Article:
Wednesday, October 14, 2009


I had been working for UPI at night over in Newark that first summer that I had my first place in New York city, which followed college, the army, furnished rooms in Atlanta and Indianapolis. I was living first on 13th Street between First and Second, in a two bedroom apartment with my friend from grade school days Jason Bacon. And then I moved to a 5th floor walkup in a tenement on 11th between Second and Third, which was really the Bowery. One of those very old working persons’ railroad flats where you needed to go through each room in order to get to the next and the bathtub was in the kitchen. I could look north from a small back window and see, framed by minor skyscrapers, the Empire State Building. This so long ago the area was not called the East Village yet.

A new New Yorker cartoon set me back. It was guy with beard, down on the floor at a crowded smoky party talking earnestly with an intense liberated bohemian girl. In the caption he is saying “I have a confession to make. I am really a feature writer for the World-Telegram,” which was a square evening paper that was owned by the same people who owned UPI, where I my self was writing a lot of trivial feature stories though simultaneously living like people in that cartoon. And I wanted to scream that this is not me, that I am really the author of one and a half unpublished novels, and I am leading this little group who has decided we would start a magazine that picked up from where The New Yorker had once been.

And oh Vannie, beautiful leotard-clad Abstract Expressionist. I had met her at a party on the Upper East Side given by Peter Cooper’s pretty and correct sister Sue, who was also my roommate Jason Bacon’s half sister. I want there late, just back in Manhattan via the Hudson Tubes from Newark where I was filling in in the UPI bureau there that summer. On those musty, wicker seat, under-the-river trains I had been reading The Myth of Sisyphus and everything else I could find by Camus about heroic absurdity.

Like me, Vannie was 24 and off on her own. She had been raised and educated in the South but you would not know it from her voice. This connection with Vannie would, with varying degrees of intensity here and abroad, last for several years. I thought I loved her, and not least because she had a kind smile, and not least because she had a face of movie loveliness, framed by soft black hair and with bangs, and a body to match, which was as good as naked to me when she was in leotards. Not least because she painted in bright colors. I thought I had never seen anyone who looked quite so perfect – and so different from the people in the family I came from.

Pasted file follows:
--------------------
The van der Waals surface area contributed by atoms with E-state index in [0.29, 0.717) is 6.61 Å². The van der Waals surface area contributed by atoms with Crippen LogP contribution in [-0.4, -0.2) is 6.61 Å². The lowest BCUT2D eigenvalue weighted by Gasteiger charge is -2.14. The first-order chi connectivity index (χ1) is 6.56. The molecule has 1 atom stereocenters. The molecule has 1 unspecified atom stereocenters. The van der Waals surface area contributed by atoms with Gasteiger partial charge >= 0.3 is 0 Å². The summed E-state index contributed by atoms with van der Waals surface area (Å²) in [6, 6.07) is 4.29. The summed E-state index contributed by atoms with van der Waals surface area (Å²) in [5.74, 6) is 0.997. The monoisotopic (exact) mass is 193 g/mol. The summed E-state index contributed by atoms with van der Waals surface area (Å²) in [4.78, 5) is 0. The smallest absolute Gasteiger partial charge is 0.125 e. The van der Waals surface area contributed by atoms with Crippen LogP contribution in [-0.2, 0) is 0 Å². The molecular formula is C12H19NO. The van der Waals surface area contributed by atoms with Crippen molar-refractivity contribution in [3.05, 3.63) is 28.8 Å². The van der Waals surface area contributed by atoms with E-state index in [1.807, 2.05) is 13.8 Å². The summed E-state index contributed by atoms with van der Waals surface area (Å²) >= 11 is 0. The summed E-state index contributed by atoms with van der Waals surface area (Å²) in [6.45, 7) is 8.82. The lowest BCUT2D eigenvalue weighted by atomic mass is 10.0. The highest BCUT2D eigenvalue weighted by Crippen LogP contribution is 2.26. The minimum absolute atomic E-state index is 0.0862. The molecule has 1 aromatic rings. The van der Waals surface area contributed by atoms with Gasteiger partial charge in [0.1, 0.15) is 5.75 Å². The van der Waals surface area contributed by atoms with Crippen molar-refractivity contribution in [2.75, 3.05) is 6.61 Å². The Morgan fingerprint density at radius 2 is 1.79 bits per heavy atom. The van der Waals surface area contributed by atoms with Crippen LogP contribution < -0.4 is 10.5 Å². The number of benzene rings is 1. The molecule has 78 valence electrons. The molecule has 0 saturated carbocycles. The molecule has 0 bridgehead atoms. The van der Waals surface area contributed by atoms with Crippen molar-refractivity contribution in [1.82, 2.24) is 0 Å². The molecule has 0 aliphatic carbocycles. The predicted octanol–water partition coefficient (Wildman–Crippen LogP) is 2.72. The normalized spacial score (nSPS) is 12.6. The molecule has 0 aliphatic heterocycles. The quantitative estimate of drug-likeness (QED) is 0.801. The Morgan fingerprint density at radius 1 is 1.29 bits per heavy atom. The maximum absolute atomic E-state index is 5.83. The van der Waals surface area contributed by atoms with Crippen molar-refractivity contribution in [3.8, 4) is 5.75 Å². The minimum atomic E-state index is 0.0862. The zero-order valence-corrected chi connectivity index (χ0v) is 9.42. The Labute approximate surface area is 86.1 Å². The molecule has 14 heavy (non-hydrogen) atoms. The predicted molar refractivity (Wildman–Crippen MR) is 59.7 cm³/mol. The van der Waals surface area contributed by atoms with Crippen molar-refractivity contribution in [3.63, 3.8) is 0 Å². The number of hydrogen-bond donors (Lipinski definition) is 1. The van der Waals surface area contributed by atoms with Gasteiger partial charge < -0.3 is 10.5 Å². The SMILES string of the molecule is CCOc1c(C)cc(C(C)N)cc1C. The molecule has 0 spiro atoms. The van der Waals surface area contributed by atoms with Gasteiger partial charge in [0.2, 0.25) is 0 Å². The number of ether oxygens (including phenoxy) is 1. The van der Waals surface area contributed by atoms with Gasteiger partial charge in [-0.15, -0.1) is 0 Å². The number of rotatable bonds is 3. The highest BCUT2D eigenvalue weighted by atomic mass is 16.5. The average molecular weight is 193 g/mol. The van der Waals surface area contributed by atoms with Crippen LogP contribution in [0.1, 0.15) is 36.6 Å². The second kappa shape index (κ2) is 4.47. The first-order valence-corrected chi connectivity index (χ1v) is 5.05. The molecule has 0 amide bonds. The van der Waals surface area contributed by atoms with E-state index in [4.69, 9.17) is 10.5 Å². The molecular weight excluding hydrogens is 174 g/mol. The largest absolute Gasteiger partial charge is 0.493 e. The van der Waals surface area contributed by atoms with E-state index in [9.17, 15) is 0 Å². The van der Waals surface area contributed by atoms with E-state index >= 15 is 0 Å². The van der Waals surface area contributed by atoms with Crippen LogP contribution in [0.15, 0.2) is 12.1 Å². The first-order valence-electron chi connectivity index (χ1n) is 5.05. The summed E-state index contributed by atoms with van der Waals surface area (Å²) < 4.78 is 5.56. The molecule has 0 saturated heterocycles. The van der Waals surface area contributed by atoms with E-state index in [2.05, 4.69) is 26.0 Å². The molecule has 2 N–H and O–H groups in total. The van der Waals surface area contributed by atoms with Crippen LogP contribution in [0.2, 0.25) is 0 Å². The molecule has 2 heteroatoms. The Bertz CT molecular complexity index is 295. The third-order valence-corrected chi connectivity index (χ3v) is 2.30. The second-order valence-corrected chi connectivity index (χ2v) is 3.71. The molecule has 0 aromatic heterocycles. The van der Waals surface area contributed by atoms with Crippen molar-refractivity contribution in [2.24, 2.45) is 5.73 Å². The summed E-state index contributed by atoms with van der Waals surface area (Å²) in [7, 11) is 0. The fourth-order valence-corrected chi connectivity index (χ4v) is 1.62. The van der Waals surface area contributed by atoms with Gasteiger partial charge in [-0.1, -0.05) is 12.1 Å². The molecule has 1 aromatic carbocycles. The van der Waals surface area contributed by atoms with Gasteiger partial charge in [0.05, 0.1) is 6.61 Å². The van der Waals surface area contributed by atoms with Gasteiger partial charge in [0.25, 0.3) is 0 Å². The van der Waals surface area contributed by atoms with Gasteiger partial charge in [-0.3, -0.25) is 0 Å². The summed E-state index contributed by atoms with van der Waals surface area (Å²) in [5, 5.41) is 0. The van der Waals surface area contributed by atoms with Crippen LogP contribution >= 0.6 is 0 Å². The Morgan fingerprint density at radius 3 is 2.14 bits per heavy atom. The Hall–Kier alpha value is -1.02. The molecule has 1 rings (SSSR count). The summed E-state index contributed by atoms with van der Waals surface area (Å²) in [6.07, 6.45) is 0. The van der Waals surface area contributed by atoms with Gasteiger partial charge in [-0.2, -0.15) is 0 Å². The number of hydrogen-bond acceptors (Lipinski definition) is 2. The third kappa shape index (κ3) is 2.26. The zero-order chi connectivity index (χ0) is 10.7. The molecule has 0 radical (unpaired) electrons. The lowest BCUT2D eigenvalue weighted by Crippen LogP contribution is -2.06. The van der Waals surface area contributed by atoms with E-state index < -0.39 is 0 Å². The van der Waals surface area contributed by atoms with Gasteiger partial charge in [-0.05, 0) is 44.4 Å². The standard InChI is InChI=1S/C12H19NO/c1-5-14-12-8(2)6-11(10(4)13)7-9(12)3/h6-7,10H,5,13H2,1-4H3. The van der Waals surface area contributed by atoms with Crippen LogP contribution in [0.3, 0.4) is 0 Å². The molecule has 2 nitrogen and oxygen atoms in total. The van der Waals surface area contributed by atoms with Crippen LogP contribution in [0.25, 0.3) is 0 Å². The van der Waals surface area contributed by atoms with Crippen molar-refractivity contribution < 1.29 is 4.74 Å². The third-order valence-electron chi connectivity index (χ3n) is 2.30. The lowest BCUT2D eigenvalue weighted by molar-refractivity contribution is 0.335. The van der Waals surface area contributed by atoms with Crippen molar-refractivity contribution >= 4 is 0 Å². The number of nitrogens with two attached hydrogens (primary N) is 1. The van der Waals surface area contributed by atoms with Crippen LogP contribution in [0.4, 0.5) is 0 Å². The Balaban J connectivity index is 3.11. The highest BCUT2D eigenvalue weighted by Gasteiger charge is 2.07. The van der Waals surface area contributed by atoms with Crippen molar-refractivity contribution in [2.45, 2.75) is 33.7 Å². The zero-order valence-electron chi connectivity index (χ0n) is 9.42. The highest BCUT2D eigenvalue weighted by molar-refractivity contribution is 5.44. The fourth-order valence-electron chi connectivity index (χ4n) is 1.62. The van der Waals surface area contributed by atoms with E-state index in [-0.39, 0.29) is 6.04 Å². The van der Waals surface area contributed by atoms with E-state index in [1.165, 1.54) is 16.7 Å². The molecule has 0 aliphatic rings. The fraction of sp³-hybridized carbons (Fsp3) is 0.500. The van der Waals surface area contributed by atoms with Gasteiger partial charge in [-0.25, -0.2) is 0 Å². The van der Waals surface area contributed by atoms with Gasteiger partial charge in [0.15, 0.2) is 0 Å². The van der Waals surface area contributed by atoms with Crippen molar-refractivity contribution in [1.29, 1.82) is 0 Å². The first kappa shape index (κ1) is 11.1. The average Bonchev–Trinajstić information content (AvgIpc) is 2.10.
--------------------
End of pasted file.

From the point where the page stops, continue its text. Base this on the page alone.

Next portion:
When walking alone in that first year, noticing girls, I was getting competitive about it – for no pretty girl I saw struck me as being as being so pretty as this pretty girl who was my girlfriend. Which felt safe. If I passed a cemetery or a street accident I would say a prayer by rote left over from before I had lost such faith, and I would feel a sexual surge, and pictures of Vannie would fill my imagination.

Vannie and my real life, what I really wanted, whereas wire service journalism was something I had to fake. My serious unpublished work, and my plan to unseat The New Yorker. Though overall I felt contempt The New Yorker I still read it, and each new Salinger story was like a major event in my life. We were into the Glass family now. But to my horror I saw in a new issue a full page cartoon that showed a couple, a guy who did not have to deal with neckties and a girl dressed like Vannie dressed, sitting on the floor at a smoky bohemian party not unlike some parities we went to – and he was saying “ I have a confession to make. I am a feature writer for Scripps Howard.”

I was given silly assignments, like one to stand all night outside an apartment house on the chance that Charles Van Doren, at the center of the rigged quiz show scandal, would show up. His building was not far from Vannie's. I abandoned my post, and I woke her up. And we were a couple, though we had our problems actually coupling, and I saw no need for loyalty because I had seen in my family how women bully men. Which seemed to me then not so much an excuse for my going after other women as it was an attempt at accuracy. At getting life right.

And it did often feel like I was in real life now. Vannie and I went to museums and galleries, which were so important to both of us, and also to constant parties, which seemed more my scene than hers. She was constantly in my mind. As was death. Working for a wire service I was always hearing and writing about death, as in plane crashes or murders. And each time I heard about it, just as each time I passed a graveyard, I had this sudden picture of Vannie accompanied with a sexual surge. One of many things I knew I could never completely understand.

One day we were on our way to Washington to see paintings. I had barely made it to Penn Station in time to meet her, for I had been held up at UPI. Boris Pasternak was dying and, though he was not dead yet, I was at work on his obituary.

Vannie has brought a picnic lunch for us. The train was not crowded, so we took over two facing seats. As happened sometimes, I was not thinking of anything or anyone beyond this moment. While we were laughing at something, the conductor handed us a folded note. It was unsigned. It said, "It makes me happy to see two young people who are so happy together."

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